Tired of running out of hot water? That’s not a problem with one of these compact, ultra-efficient units that heat water as you need it. Here’s what you need to know about choosing, installing, and living with one
Think about it: The way most households in this country heat water is absurdly wasteful. We fill up big 40- to 50-gallon storage tanks, then pour energy into them 24/7, year in and year out, to make sure we have hot water at the ready whenever we want it. But often it doesn’t work out that way. If a teenager takes a long shower, or a spouse settles in for a tub soak, there can be a long wait for that emptied tank to reheat. Then there are the nagging worries: Is it filled with energy-robbing sediment? Will it spring a leak? Both are reasonable concerns, as tanks generally fail in 8 to 12 years.
These are the arguments for investing in a tankless water heater. It generates hot water only when you need it—and for as long as you need it—saving 27 to 50 percent of fuel costs over tank-type heaters. (A typical gas-fired tank wastes 40 to 50 percent of the fuel it burns.) And because there’s no tank to fail, there’s almost no chance of a catastrophic leak. What’s more, since their introduction in the United States in the 1990s, tankless heaters have become increasingly sophisticated, with features like built-in recirculating pumps (for “instant” hot water), and wireless connectivity that tells you via smartphone exactly when a unit needs maintenance.
Below, we’ll explain how a tankless water heater works, tell you what you need to know before you buy one—and before the installer arrives—and let you in on the units’ operating quirks, so there won’t be any surprises if you go tankless.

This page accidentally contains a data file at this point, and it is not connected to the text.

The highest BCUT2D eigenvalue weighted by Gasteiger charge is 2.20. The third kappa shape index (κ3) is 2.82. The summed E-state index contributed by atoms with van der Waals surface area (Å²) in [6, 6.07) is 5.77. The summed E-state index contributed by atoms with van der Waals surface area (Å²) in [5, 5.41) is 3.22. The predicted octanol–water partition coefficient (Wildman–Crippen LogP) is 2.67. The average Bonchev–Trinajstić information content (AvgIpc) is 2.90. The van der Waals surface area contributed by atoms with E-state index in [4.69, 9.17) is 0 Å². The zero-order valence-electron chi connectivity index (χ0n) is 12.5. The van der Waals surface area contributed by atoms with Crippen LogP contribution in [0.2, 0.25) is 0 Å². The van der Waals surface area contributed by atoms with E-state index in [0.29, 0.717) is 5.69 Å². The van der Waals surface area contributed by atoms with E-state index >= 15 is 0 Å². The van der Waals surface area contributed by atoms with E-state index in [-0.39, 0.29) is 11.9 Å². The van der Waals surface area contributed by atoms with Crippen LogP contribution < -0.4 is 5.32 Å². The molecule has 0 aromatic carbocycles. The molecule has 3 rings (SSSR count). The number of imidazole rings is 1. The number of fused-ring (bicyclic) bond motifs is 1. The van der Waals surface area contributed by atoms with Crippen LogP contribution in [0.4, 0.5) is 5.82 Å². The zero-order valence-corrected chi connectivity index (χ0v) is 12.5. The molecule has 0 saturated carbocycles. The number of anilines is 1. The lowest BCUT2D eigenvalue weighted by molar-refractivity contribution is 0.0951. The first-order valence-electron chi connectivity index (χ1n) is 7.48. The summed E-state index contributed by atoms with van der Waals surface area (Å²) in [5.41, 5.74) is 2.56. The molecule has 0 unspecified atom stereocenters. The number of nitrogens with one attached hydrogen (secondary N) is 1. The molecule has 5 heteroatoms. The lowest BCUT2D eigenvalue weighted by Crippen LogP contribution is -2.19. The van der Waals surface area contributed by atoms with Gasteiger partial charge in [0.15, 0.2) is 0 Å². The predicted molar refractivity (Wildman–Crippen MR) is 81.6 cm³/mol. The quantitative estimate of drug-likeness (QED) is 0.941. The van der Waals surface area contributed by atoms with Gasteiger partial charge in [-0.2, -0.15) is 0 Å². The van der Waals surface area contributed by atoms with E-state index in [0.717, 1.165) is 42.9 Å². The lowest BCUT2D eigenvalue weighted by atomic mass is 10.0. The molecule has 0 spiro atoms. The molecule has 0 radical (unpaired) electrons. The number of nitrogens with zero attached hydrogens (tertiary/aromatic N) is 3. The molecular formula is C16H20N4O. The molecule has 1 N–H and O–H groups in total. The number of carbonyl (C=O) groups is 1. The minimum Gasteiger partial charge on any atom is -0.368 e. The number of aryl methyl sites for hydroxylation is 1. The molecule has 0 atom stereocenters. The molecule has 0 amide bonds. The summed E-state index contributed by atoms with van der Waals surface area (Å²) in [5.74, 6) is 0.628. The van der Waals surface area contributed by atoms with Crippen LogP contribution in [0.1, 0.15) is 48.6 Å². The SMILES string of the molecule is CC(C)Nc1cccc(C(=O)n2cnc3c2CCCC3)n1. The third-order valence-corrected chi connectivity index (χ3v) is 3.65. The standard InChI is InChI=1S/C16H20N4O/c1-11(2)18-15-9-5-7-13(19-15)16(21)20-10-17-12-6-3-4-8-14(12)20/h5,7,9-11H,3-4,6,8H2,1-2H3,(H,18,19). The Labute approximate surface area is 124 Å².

HOW IT WORKS (see illustration above)
It all starts when you turn on the hot-water tap (1).
A flow sensor (2) detects water coming into the heater and sends a signal to the control panel to start producing hot water.
In a gas-fired unit, the control panel (3) turns on the fan (4), which draws in outside air, opens the gas valve (5) that lets in the gas, and ignites the burner (6).
The heat exchanger (7) captures heat from the flames and transfers it to the water moving through the exchanger’s tubing.
The mixing valve (8) tempers the superheated water exiting the exchanger. If the temperature sensor (9) detects that the water exceeds or falls short of the desired setting, the panel will adjust the gas valve, the mixing valve, and the flow-regulating water valve (10) accordingly.
A sealed vent (11) (or pair of vents) through a roof or outside wall carries away exhaust gases and conveys combustion air to the burner.
Thanks to: Phillip Maxwell, Residential Product Manager, Rheem; Eric Manzano, Product Training Supervisor, Noritz; Joe Holliday Senior Director, Product and Business Development, Rinnai; Fred Molina, Water Heater Products Manager, Bosch Thermotechnology